A combination of sugar and iron oxide in the Spanish scientist who works in Florida could be the secret weapon for early detection of the presence of cholera in polluted water in the epidemic in Haiti killed more than three thousand people. Puerto Rico Dr. Jose Manuel Perez leads a group of scientists from the University of Central Florida (UCF, for its acronym in English) that investigates the use of nanotechnology in the detection of cholera, an acute intestinal infection caused by contaminated food or water with the bacterium Vibrio cholerae.
The bacteria can live in the guts of a person for up to 14 days before being released in the form of diarrhea, making it, according to World Health Organization (WHO), “a global threat.”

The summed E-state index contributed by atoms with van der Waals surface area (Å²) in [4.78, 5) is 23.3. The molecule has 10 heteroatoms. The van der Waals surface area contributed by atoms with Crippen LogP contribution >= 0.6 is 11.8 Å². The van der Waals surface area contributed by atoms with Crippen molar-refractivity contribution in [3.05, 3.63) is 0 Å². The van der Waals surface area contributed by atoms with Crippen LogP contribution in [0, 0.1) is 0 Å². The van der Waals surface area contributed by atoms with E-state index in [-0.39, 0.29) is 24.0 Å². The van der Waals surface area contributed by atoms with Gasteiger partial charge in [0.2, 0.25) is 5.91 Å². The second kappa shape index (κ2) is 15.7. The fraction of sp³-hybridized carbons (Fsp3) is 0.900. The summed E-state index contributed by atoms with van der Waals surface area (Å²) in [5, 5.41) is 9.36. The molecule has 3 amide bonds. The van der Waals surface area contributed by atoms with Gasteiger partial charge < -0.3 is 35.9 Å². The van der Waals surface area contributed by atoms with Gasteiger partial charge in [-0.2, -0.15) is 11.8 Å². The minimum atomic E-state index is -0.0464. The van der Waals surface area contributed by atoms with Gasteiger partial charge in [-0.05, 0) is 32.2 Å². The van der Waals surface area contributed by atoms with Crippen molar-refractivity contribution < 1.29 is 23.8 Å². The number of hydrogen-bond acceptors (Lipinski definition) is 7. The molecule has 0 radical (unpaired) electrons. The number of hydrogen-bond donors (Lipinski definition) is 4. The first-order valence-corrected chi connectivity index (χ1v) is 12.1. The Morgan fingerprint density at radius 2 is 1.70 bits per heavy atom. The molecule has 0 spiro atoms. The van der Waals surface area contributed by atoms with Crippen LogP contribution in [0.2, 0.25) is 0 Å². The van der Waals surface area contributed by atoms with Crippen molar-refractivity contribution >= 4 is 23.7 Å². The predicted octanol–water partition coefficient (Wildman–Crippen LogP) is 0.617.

“We found through our experiments that the dextrose, which is simply a sugar complex acts similarly to the toxin produced by cholera bacteria that are attached to the walls of the intestine of infected people with the disease” , Perez said.
The combination of iron oxide coated with dextrose runs on water as they would the toxin from the bacteria in the gut wall, drawing her, as scientists have found that occurs in the intestines of patients.
“We set out to do research with agencies (not active) of cholera and use dextrose particles coated with iron oxide and got incredible results,” he added.
This seemingly simple recipe is a meticulous scientific work in which the secret ingredient is nanotechnology, which is aimed at controlling and manipulating matter on a scale smaller than a micrometer, one thousandth of a millimeter. Perez explained that the use of nanotechnology in the detection of cholera not only facilitate the work of thousands of emergency workers and disaster around the world, but also would lower costs.